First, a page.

Mitt Romney and Religious Prejudice in the U.S.

First thing I’d like to say is, I’m only a mild political hobbyist.  I watch the news and read a few articles, but I have no stats to back up what I’m about to say.  So take it with a huge grain of salt.

I’ve been watching the ‘race to the white house’ with interest.  A lot because I don’t like a lot of the things Obama has done or a lot of his positions.  I’m a moderate though — won’t even listen to Rush or the other extreme right-wing pundits, and I believe certain financial regulations and taxes can be good things.  So though I don’t completely agree with all his fiscal policies, I voted for Mitt Romney at the republican caucus the other night.

Now, anyone who watches politics knows that, in general, the extremists don’t win national elections.  The Republicans will always vote Republican, the Democrats will always vote Democrat, it’s the moderates you need to sway one way or another, and you don’t do that by being extreme.  That’s why in wisdom the primaries and caucuses usually go to the more moderate candidate — not because more people believe him, but because more people believe he can win.  This time, though, that’s less the case than normal.  It could be because our country is becoming more polarized.  But watching where the voting trends are makes me think it is more because of religious prejudice. 

I grew up in Oklahoma, often called the ‘buckle of the Bible belt.’  I believe it, because I grew up with a lot of ignorant anti-Mormon sentiment.  So I find it no surprise that Oklahoma, along with many other Southern ‘Bible belt’ states are voting against the most moderate Republican candidate, Mitt Romney.  Few political supporters will come out and say that religion is why they voted against a candidate, but when it comes to social issues and Republicans, religion is a huge factor and with the blind hatred I see against Mormons down south, I would be surprised if it wasn’t a factor.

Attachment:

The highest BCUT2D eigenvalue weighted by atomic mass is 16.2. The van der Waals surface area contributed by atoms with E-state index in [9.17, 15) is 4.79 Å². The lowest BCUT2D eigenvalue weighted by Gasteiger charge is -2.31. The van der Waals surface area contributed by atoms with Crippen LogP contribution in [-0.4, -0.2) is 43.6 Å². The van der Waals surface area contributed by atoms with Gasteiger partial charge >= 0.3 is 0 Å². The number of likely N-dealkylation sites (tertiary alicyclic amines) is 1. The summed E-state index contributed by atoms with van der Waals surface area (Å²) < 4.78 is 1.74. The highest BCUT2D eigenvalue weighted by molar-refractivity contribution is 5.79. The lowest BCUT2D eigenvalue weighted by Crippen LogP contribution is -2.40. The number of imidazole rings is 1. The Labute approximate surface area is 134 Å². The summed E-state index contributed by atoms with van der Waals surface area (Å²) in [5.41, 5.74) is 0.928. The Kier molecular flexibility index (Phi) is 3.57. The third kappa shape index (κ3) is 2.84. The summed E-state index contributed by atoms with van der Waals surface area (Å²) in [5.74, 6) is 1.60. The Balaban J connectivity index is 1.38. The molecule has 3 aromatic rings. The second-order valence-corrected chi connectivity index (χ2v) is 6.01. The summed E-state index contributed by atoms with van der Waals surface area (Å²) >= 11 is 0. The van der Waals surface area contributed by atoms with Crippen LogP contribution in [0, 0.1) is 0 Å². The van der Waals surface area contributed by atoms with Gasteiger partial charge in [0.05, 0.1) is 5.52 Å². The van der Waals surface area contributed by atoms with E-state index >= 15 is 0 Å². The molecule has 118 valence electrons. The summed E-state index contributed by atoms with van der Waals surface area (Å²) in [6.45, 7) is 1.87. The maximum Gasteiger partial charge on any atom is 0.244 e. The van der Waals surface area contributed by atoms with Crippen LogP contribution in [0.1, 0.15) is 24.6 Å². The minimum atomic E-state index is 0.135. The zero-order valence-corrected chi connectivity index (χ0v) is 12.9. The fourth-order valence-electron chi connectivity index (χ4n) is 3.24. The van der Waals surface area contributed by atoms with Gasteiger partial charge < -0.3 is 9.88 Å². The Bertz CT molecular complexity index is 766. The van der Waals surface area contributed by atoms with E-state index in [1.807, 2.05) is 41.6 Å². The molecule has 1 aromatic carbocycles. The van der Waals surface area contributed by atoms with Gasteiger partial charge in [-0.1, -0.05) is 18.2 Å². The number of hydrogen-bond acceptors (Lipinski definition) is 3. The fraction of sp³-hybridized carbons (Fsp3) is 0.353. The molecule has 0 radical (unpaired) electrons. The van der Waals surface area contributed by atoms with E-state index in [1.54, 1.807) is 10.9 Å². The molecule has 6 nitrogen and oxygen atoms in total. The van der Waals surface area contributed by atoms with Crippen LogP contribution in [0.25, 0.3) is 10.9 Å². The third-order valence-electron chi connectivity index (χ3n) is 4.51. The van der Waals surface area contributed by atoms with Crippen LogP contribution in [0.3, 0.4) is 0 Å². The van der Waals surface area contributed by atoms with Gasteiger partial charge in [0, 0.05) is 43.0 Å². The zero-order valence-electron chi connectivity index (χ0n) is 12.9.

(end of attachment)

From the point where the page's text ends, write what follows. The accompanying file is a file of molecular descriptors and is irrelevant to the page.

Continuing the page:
That being said, the ‘Mormon vote’ in Utah and Idaho and other Western states is also prejudiced.  Mormonism is so much beyond a ‘go to Sunday meeting’ religion and lifestyle that it tends to be exclusive.  So much so that many Mormons vote for Mitt because they think they know what to expect — someone with their same beliefs and values.  And who’s to say it isn’t that simple of a reason down south too?  Bible belters believe Mormons are far more different from them than we are, so they think they  are voting for the same beliefs and values too. 

I know this is natural.  I just don’t know whether it’s a good thing.  I do know that I want Barack Obama out of office, and I would find it a shame if he won again because of religious prejudice based on ignorance.  I mean, Mormons are Christians too.  We believe in the Ten Commandments, in Jesus Christ’s atonement for our sins, and in the Bible.  We don’t believe we are saved by our own works, we don’t consummate our marriages in front of witnesses in temples, and we don’t worship Joseph Smith.  So please don’t vote against the man because of his religion.  If you don’t agree with his political stance, fine, find someone you like better.  But don’t make religion a factor in the upcoming election, please. 

3 thoughts on “Mitt Romney and Religious Prejudice in the U.S.”

  1. i agree. it does seem like people are unduly prejudiced against him. i do think that if he doesn't get the nomination, Obama will have a much better shot at getting reelected (for the reasons you mentioned, he's the most moderate). that said, Romney's still too conservative for me. glad you voted though and are getting involved. it'll be really interesting to see how everything pans out.


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